Robert Nairac: The Irish News on September 10th reports that Stephen Travers, a survivor of the Miami Showband massacre near Newry in 1975, is convinced that the man who ordered the killings was the late and unlamented SAS Captain Robert Nairac. The Band was stopped by a UDR patrol. Two of the UDR men were planting a bomb on the band's bus when it exploded prematurely, killing both of them. The soldiers were then given orders to kill all the band members in an attempt to cover up what had happened. Dual-membership of most of the UDR soldiers with the UVF allowed the paramilitary group to be blamed for the atrocity.
John Kelly: The funeral of John Kelly took place in Maghera on September 8th. He became a household name when he was tried and acquitted of arms smuggling alongside Charles Haughey and Army Captain James Kelly in 1971. James Kelly's widow Sheila was at the funeral. Also there were Martin Meehan and Francie Brolly from Sinn Fein, Francie Mackey of the 32 Co. Sovereignty Movement, Gaelic games commentator Micheál Ó Muircheartaigh, Gerry McGeough, Bernadette McAlliskey, and SDLP leader Mark Durkan. John Kelly was from Belfast and took part in the 1956 IRA Campaign. He was captured on active service along with John Madden from Cork and sentenced to eight years in jail. They were released in 1962 at the end of the Campaign. At the time of their arrest the B-Specials wanted to kill them with a grenade and this was prevented by an RUC man present. John later became a founder member of the Provisional IRA. He became a Sinn Fein MLA for Mid-Ulster but left the party in 2003.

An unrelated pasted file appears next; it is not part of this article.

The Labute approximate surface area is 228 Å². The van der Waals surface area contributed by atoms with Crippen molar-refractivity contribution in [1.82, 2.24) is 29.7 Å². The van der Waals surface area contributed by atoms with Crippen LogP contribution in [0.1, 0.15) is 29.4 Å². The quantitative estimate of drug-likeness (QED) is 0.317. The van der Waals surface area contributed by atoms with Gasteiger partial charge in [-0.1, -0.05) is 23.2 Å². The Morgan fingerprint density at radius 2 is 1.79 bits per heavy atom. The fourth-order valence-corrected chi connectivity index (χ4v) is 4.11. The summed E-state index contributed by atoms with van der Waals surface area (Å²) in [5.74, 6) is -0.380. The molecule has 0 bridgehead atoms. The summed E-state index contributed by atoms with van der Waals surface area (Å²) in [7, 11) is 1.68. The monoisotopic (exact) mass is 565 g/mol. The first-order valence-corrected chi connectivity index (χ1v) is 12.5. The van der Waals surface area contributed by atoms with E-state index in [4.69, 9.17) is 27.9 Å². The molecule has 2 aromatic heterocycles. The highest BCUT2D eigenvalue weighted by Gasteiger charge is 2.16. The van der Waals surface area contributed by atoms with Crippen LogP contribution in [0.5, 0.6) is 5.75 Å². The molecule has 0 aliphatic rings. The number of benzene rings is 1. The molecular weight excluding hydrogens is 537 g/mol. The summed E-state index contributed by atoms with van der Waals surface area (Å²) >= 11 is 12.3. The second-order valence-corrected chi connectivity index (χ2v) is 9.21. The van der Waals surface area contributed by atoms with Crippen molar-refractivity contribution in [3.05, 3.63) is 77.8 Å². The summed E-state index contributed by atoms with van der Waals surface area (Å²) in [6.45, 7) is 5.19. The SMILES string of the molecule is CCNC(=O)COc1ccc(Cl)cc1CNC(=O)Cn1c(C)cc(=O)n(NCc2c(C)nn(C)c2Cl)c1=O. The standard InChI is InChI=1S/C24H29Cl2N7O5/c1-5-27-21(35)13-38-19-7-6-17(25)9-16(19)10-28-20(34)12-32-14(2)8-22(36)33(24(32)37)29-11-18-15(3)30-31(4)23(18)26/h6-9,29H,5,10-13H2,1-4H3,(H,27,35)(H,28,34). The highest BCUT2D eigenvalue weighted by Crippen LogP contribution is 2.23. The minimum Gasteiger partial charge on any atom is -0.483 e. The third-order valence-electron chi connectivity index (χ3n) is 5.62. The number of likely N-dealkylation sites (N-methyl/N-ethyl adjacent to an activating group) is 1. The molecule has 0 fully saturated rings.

Crumlin Road Jail: The jail, along with the nearby Girdwood Barracks, is to be redeveloped to include a leisure centre, businesses, playing fields, a hotel and other tourist facilities (up the Crumlin Road!?!), but NO HOUSES. Ardoyne is bursting at the seams and housing in the area is desperately needed. But the declining Protestant population fears the establishment of more Fenian territory. (Catholics tend to wish to stay in their areas, which usually have a very mixed pattern of housing, while Protestants, whose areas tend to be almost exclusively working-class, tend to move away when they get the chance.) So we can expect the ritual weekend fighting on the interface to continue for the foreseeable future.
Fake Guns: The Belfast Telegraph on September 16th reported that uniformed and masked IRA men carrying what they said were imitation firearms marched through the centre of Belfast on Sinn Fein's March For Truth. Sinn Fein said it was just a bit of street theatre. The DUP's Sammy Wilson said: "The next thing we will be hearing is that they want to go to the Arts Council for a grant. Or maybe even an Oscar for some of those who acted."
A gas of a peace: The Police have announced that they have used CS gas just under 1,000 times in the last three years. In other words an average of once a day.
Who made the world? Lisburn Council has voted to write to all schools in its area urging them to teach the theory of "intelligent design" to their pupils. The Protestant parties (the DUP and the OUP) voted for. The Catholic parties (the SDLP and Sinn Fein) voted against. This may seem like the Catholics have gone off God. But the Catholics believe in the who and the why of creation. Evolution they can take or leave. But Protestants, or large numbers of them, believe also in the how and the when.